Cabin Fever (2002)

Cabin Fever. Dir. Eli Roth.

Cabin fever. We’re all feeling it. With our cities closed down and being forced indoors, the psychological torment of too much time excluded from society begins to fester. We watch some old horror movies, hoping to find some solace in the pains and fears of others, that might absolve some of our own. The cabin in the woods story is yesterday’s news. What horror fanboy Eli Roth brought to the setting is a more pressing kind of dread for today’s teens. There has always been some subtext in the slasher genre, like it portrays some kind of punishment for the promiscuous. What could be more interconnected than a spreading disease? While we all remember not to make physical contact and to stay a good distance apart, Cabin Fever twists the knife of our fears right into our spines. Shot on Super 35 and drained of half its color, Cabin Fever holds a distinct look and placement in time. It’s not a great movie, but has some standout moments, when a man’s want for sex is thwarted by too much blood, in a gross-out moment that reads as a woman’s revenge. Or when potential but unarrived screen queen Cerina Vincent shaves in the tub and the razor slides over the broken and diseased skin of her new virus. It’s good viral horror stuff, that established Eli Roth as an interesting new name that would get to have some fun inside old horror spaces. — Calvin Kemph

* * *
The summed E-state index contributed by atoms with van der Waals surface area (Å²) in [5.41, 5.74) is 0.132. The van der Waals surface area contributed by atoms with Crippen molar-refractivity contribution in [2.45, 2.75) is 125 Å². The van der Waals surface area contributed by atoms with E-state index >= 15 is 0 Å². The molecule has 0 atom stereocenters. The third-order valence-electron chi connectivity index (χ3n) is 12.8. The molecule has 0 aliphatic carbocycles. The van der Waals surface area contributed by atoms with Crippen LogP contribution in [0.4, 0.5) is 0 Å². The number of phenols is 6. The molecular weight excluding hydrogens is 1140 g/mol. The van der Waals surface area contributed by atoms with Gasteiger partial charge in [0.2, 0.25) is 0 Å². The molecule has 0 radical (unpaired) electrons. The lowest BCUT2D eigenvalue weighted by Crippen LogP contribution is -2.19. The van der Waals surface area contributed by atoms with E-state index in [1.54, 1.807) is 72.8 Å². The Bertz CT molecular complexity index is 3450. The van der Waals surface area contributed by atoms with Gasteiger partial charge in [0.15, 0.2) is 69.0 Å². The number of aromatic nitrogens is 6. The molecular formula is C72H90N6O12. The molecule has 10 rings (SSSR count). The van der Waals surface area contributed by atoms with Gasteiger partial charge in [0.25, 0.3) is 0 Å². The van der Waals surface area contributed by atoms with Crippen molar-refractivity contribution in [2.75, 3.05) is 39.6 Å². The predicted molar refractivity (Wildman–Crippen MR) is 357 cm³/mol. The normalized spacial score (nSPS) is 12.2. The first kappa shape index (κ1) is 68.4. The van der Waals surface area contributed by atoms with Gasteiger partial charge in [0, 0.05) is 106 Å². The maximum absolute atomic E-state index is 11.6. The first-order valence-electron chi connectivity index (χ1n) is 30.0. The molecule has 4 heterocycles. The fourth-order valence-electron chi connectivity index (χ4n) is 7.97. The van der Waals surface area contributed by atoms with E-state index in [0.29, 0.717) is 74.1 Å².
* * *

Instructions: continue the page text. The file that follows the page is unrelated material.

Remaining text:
Panic in the Streets (1950)

Panic in the Streets. Dir. Elia Kazan.

A deeper cut for those looking to explore what takes Classic Hollywood has on the epidemic of plagues, stage and film director Elia Kazan (A Streetcar Named Desire, 1951, On the Waterfront, 1954) mixes the tense atmosphere of the contagion thriller with the procedural manhunt of infected murderers in this Film Noir hybrid. The capabilities of our law enforcement and medical professionals are put to the test as both rub against each other in their mission to track down the murderers of a seaman, just docked in New Orleans, who is diagnosed to have contracted the Pneumonic Plague. The disease that wiped out the Middle Ages now resides in this ruthless killer, a towering and psychotic Jack Palance, in his film debut. With only 48 hours to track down the killer, and without a shred of evidence to start with, can Richard Widmark’s frantic Dr. Reed get the police to take this matter seriously, and track down Palance’s monstrous murderer before the infection spreads and panic inevitably breaks out? — David Punch